MaMiCo: Software design for parallel molecular-continuum flow simulations

Philipp Neumann, Hanno Flohr, Rahul Arora, Piet Jarmatz, Nikola Tchipev, Hans-Joachim Bungartz

Research output: Contribution to journalArticlepeer-review

27 Scopus citations


The macro-micro-coupling tool (MaMiCo) was developed to ease the development of and modularize molecular-continuum simulations, retaining sequential and parallel performance. We demonstrate the functionality and performance of MaMiCo by coupling the spatially adaptive Lattice Boltzmann framework waLBerla with four molecular dynamics (MD) codes: the light-weight Lennard-Jones-based implementation SimpleMD, the node-level optimized software ls1 mardyn, and the community codes ESPResSo and LAMMPS. We detail interface implementations to connect each solver with MaMiCo. The coupling for each waLBerla-MD setup is validated in three-dimensional channel flow simulations which are solved by means of a state-based coupling method. We provide sequential and strong scaling measurements for the four molecular-continuum simulations. The overhead of MaMiCo is found to come at 10%-20% of the total (MD) runtime. The measurements further show that scalability of the hybrid simulations is reached on up to 500 Intel SandyBridge, and more than 1000 AMD Bulldozer compute cores. Program summary: Program title: MaMiCo. Catalogue identifier: AEYW_v1_0. Program summary URL: Program obtainable from: CPC Program Library, Queen's University, Belfast, N. Ireland. Licensing provisions: BSD License. No. of lines in distributed program, including test data, etc.: 67905. No. of bytes in distributed program, including test data, etc.: 1757334. Distribution format: tar.gz. Programming language: C, C++II. Computer: Standard PCs, compute clusters. Operating system: Unix/Linux. RAM: Test cases consume ca. 30-50 MB. Classification: 7.7. External routines: Scons (, ESPResSo, LAMMPS, ls1 mardyn, waLBerla. Nature of problem: Coupled molecular-continuum simulation for multi-resolution fluid dynamics: parts of the domain are resolved by molecular dynamics whereas large parts are covered by a CFD solver, e.g. a lattice Boltzmann automaton. Solution method: We couple existing MD and CFD solvers via MaMiCo (macro-micro coupling tool). Data exchange and coupling algorithmics are abstracted and incorporated in MaMiCo. Once an algorithm is set up in MaMiCo, it can be used and extended, even if other solvers are used (as soon as the respective interfaces are implemented). Restrictions: Currently, only single-centered Lennard-Jones systems are supported. Running time: Runtime depends on the underlying coupled problem and may range from minutes to days. The provided test cases for all different solver couplings (incl. one complete coupling cycle of avg. domain size) take ca. 10 h on a regular Desktop.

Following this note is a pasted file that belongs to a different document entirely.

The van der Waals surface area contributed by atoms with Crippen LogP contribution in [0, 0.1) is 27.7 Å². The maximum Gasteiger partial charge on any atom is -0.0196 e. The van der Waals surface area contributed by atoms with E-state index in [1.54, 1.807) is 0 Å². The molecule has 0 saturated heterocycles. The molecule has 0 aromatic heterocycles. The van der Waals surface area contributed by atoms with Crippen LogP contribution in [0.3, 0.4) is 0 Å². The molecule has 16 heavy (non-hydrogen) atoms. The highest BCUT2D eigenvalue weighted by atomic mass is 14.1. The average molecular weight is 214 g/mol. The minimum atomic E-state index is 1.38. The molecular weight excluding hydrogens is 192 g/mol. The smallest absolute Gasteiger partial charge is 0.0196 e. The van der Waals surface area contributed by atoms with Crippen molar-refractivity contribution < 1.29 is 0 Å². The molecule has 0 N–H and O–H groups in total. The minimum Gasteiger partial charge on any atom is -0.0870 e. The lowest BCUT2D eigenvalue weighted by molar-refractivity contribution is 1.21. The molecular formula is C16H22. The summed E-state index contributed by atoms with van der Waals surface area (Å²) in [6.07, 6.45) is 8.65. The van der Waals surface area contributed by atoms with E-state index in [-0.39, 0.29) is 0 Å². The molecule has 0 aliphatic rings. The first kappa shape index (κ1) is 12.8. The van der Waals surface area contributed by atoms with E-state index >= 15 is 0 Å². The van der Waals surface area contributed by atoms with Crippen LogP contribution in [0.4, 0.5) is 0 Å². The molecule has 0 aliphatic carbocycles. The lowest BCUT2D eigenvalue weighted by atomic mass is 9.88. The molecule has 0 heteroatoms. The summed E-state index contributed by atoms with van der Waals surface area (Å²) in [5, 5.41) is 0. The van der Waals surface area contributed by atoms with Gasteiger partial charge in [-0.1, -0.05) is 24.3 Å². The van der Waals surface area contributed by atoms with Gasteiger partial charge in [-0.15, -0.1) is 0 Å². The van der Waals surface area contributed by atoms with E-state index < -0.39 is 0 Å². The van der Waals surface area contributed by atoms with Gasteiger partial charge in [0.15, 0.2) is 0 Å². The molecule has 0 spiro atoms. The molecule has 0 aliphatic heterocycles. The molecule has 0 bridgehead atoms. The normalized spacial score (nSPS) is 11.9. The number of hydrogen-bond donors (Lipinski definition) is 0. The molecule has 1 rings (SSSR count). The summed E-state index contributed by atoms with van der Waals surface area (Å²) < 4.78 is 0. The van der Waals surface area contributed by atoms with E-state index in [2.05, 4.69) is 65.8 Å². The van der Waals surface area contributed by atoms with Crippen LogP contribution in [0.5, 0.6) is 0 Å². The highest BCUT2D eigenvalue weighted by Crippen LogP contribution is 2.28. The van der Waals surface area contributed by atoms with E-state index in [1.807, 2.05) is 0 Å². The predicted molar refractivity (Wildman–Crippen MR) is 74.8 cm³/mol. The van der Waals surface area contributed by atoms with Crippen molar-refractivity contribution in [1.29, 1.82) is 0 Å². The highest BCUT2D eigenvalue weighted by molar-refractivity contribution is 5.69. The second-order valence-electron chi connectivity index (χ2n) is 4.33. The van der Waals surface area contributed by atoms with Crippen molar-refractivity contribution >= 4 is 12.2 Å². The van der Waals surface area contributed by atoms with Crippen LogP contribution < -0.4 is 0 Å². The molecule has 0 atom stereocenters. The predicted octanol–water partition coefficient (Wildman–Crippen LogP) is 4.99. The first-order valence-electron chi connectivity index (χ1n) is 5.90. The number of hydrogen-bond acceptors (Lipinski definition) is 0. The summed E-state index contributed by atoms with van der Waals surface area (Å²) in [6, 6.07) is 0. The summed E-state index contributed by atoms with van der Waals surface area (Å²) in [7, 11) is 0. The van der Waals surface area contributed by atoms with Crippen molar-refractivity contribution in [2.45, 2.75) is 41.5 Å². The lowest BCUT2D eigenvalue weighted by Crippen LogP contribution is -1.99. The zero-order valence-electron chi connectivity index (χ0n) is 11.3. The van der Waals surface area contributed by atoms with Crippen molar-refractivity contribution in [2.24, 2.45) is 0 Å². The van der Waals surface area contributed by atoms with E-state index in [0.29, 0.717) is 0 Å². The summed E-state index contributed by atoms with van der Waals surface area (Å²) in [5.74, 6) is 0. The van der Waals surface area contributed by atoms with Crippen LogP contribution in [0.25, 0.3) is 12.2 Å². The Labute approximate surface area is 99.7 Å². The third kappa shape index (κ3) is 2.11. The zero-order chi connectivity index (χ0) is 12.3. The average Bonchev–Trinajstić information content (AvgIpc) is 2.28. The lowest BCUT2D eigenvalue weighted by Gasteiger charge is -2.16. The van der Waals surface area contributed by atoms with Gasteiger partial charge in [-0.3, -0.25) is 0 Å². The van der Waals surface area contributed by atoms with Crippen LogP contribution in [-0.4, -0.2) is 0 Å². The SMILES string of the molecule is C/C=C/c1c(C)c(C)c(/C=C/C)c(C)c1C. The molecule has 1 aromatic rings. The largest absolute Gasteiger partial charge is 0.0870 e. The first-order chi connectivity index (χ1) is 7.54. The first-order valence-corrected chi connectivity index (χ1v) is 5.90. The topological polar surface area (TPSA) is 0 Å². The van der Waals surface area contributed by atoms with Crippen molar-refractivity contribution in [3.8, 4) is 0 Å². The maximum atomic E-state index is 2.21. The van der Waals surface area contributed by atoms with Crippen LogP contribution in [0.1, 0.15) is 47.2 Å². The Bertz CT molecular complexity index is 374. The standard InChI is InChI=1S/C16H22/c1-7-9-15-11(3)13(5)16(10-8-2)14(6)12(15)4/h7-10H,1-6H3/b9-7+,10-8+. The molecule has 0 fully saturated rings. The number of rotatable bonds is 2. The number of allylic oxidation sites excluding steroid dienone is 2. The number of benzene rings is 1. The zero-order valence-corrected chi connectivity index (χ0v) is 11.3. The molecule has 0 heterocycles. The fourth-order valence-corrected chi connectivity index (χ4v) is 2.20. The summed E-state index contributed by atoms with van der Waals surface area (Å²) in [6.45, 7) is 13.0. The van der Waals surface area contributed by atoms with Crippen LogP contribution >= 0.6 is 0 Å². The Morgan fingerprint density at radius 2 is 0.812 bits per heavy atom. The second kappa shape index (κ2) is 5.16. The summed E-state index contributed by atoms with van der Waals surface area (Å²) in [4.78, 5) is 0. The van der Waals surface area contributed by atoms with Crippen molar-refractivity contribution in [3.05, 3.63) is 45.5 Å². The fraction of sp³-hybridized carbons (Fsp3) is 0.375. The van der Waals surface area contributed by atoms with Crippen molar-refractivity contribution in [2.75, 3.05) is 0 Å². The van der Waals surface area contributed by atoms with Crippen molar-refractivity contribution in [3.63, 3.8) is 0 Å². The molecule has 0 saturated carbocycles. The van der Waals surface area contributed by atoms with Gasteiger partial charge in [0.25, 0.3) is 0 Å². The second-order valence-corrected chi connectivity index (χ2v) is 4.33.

Original languageEnglish (US)
Pages (from-to)324-335
Number of pages12
JournalComputer Physics Communications
StatePublished - Nov 19 2015
Externally publishedYes

Bibliographical note

KAUST Repository Item: Exported on 2020-10-01
Acknowledged KAUST grant number(s): UK-C0020
Acknowledgements: This work is partially supported by the Award No. UK-C0020 made by King Abdullah University of Science and Technology (KAUST). Financial support of the German Federal Ministry of Education and Research (BMBF) in terms of the project SkaSim is further acknowledged. We particularly thank Florian Schornbaum for his support on the framework waLBerla. The Munich Centre of Advanced Computing (MAC) is acknowledged for providing computational resources (MAC-cluster). We further thank the Leibniz Supercomputing Centre for providing further computational resources in the scope of the project Massively Parallel Multiscale Simulation of Nanoflows (project pr87cu).
This publication acknowledges KAUST support, but has no KAUST affiliated authors.


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